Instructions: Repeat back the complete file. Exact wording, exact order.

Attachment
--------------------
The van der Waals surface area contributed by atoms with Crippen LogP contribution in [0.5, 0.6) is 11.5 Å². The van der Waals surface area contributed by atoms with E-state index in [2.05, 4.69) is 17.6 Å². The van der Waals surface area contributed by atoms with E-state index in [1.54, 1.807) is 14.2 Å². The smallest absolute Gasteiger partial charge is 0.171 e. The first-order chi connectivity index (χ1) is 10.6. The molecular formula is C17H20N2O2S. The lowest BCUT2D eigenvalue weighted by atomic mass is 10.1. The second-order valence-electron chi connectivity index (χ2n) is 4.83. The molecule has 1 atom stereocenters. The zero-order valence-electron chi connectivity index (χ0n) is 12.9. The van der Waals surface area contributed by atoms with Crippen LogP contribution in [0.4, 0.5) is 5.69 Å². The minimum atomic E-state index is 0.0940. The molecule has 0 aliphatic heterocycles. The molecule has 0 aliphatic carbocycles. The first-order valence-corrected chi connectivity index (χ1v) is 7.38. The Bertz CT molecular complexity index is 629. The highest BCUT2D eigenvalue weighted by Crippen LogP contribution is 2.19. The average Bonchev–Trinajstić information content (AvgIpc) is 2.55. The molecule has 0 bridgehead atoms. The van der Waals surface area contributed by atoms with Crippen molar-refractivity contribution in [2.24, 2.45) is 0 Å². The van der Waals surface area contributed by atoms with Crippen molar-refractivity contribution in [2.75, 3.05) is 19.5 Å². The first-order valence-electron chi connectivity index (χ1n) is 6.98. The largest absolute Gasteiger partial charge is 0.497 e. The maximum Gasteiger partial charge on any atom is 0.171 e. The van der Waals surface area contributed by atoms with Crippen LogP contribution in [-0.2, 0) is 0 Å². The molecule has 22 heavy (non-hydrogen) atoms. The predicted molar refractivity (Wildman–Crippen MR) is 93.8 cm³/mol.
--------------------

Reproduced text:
The van der Waals surface area contributed by atoms with Crippen LogP contribution in [0.5, 0.6) is 11.5 Å². The van der Waals surface area contributed by atoms with E-state index in [2.05, 4.69) is 17.6 Å². The van der Waals surface area contributed by atoms with E-state index in [1.54, 1.807) is 14.2 Å². The smallest absolute Gasteiger partial charge is 0.171 e. The first-order chi connectivity index (χ1) is 10.6. The molecular formula is C17H20N2O2S. The lowest BCUT2D eigenvalue weighted by atomic mass is 10.1. The second-order valence-electron chi connectivity index (χ2n) is 4.83. The molecule has 1 atom stereocenters. The zero-order valence-electron chi connectivity index (χ0n) is 12.9. The van der Waals surface area contributed by atoms with Crippen LogP contribution in [0.4, 0.5) is 5.69 Å². The minimum atomic E-state index is 0.0940. The molecule has 0 aliphatic heterocycles. The molecule has 0 aliphatic carbocycles. The first-order valence-corrected chi connectivity index (χ1v) is 7.38. The Bertz CT molecular complexity index is 629. The highest BCUT2D eigenvalue weighted by Crippen LogP contribution is 2.19. The average Bonchev–Trinajstić information content (AvgIpc) is 2.55. The molecule has 0 bridgehead atoms. The van der Waals surface area contributed by atoms with Crippen molar-refractivity contribution in [2.24, 2.45) is 0 Å². The van der Waals surface area contributed by atoms with Crippen molar-refractivity contribution in [2.75, 3.05) is 19.5 Å². The first-order valence-electron chi connectivity index (χ1n) is 6.98. The largest absolute Gasteiger partial charge is 0.497 e. The maximum Gasteiger partial charge on any atom is 0.171 e. The van der Waals surface area contributed by atoms with Crippen LogP contribution in [-0.2, 0) is 0 Å². The molecule has 22 heavy (non-hydrogen) atoms. The predicted molar refractivity (Wildman–Crippen MR) is 93.8 cm³/mol.